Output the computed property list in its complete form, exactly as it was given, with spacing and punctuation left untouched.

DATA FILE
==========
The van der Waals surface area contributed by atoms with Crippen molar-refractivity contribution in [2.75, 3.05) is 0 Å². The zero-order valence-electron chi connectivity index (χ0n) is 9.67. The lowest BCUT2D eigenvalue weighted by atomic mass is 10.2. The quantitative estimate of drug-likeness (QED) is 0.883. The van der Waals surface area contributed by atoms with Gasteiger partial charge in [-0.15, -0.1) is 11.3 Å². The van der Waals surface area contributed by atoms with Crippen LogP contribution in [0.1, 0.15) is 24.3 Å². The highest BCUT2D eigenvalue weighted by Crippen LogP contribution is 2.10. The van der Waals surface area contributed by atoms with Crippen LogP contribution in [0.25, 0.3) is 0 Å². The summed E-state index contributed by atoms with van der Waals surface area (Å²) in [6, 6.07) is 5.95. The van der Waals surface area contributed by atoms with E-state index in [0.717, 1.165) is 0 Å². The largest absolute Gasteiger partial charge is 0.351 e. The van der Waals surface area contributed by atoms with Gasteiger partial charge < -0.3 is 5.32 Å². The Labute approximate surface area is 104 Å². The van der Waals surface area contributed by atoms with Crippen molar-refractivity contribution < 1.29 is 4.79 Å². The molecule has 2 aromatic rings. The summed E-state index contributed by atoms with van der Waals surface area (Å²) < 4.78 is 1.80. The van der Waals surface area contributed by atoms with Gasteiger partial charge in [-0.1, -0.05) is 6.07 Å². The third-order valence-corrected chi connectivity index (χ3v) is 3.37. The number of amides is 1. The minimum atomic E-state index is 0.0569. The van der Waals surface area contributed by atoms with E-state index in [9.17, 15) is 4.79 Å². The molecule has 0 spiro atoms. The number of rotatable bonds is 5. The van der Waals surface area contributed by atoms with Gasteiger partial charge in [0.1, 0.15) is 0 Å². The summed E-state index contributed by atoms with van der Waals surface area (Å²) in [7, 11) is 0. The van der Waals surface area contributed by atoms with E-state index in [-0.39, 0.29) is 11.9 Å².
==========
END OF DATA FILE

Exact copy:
The van der Waals surface area contributed by atoms with Crippen molar-refractivity contribution in [2.75, 3.05) is 0 Å². The zero-order valence-electron chi connectivity index (χ0n) is 9.67. The lowest BCUT2D eigenvalue weighted by atomic mass is 10.2. The quantitative estimate of drug-likeness (QED) is 0.883. The van der Waals surface area contributed by atoms with Gasteiger partial charge in [-0.15, -0.1) is 11.3 Å². The van der Waals surface area contributed by atoms with Crippen LogP contribution in [0.1, 0.15) is 24.3 Å². The highest BCUT2D eigenvalue weighted by Crippen LogP contribution is 2.10. The van der Waals surface area contributed by atoms with Crippen LogP contribution in [0.25, 0.3) is 0 Å². The summed E-state index contributed by atoms with van der Waals surface area (Å²) in [6, 6.07) is 5.95. The van der Waals surface area contributed by atoms with E-state index in [0.717, 1.165) is 0 Å². The largest absolute Gasteiger partial charge is 0.351 e. The van der Waals surface area contributed by atoms with Gasteiger partial charge < -0.3 is 5.32 Å². The Labute approximate surface area is 104 Å². The van der Waals surface area contributed by atoms with Crippen molar-refractivity contribution < 1.29 is 4.79 Å². The molecule has 2 aromatic rings. The summed E-state index contributed by atoms with van der Waals surface area (Å²) < 4.78 is 1.80. The van der Waals surface area contributed by atoms with Gasteiger partial charge in [-0.1, -0.05) is 6.07 Å². The third-order valence-corrected chi connectivity index (χ3v) is 3.37. The number of amides is 1. The minimum atomic E-state index is 0.0569. The van der Waals surface area contributed by atoms with E-state index in [9.17, 15) is 4.79 Å². The molecule has 0 spiro atoms. The number of rotatable bonds is 5. The van der Waals surface area contributed by atoms with Gasteiger partial charge in [0.1, 0.15) is 0 Å². The summed E-state index contributed by atoms with van der Waals surface area (Å²) in [7, 11) is 0. The van der Waals surface area contributed by atoms with E-state index in [-0.39, 0.29) is 11.9 Å².